“This is an important day at the WTO. With this initiative we are sending the message again that development is at the heart of our work. It is important now that Members implement the Trade Facilitation Agreement so that developing countries can receive this technical assistance and so that we can move ahead with the other elements of the Bali package and negotiations on the Doha Development Agenda.”

The new Facility will complement existing efforts by regional and multilateral agencies, bilateral donors, and other stakeholders to provide Trade Facilitation-related technical assistance and capacity-building support. It will act as a focal point for implementation efforts. It will become operational when the protocol to insert the  Trade Facilitation Agreement into the existing regulatory framework is adopted by WTO Members. The functions of the Facility will include:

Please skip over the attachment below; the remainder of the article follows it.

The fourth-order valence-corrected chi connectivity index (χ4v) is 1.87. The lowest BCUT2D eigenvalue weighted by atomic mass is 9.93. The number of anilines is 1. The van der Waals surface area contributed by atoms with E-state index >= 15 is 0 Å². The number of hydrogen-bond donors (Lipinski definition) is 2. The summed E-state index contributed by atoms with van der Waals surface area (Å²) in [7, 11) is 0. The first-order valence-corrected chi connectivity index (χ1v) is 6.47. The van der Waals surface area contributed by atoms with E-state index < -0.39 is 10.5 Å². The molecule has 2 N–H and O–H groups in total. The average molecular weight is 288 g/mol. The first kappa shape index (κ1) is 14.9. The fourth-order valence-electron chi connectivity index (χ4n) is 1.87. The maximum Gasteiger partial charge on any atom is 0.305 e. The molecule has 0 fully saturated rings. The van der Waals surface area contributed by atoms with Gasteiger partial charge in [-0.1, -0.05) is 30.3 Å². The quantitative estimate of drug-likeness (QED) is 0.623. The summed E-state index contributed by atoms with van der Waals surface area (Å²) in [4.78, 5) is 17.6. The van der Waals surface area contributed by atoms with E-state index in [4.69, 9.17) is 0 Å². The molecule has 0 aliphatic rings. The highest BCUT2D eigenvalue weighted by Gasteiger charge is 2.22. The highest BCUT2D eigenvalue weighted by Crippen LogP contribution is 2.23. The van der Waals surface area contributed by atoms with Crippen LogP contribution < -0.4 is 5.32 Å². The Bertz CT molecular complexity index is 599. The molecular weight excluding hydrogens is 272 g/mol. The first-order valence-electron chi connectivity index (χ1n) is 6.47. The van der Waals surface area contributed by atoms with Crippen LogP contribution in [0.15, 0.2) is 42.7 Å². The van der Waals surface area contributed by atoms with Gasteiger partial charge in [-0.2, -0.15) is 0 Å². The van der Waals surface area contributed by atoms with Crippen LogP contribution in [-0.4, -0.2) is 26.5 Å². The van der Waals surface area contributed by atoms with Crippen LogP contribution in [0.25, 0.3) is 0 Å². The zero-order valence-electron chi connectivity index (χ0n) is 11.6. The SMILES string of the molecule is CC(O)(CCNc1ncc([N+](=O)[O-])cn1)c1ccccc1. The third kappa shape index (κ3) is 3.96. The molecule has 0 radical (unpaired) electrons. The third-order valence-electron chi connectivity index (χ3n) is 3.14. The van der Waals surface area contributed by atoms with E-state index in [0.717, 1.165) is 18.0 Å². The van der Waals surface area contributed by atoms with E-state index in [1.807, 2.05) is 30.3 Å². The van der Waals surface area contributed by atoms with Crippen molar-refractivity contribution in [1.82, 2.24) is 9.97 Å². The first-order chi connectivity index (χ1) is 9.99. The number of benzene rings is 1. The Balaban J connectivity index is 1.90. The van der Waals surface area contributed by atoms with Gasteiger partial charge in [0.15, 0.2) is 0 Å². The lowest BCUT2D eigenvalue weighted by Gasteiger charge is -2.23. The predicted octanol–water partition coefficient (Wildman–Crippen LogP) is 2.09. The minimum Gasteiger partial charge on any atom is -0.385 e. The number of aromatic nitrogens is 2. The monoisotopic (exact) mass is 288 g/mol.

• supporting LDCs and developing countries to assess their specific needs and identify possible development partners to help them meet those needs
  • ensuring the best possible conditions for the flow of information between donors and recipients through the creation of an information sharing platform for demand and supply of Trade Facilitation-related technical assistance
  • disseminating best practice in implementation of Trade Facilitation measures
  • providing support to find sources of implementation assistance, including formally requesting the Director-General to act as a facilitator in securing funds for specific project implementation
  • providing grants for the preparation of projects in circumstances where a Member has identified a potential donor but has been unable to develop a project for that donor’s consideration, and is unable to find funding from other sources to support the preparation of a project proposal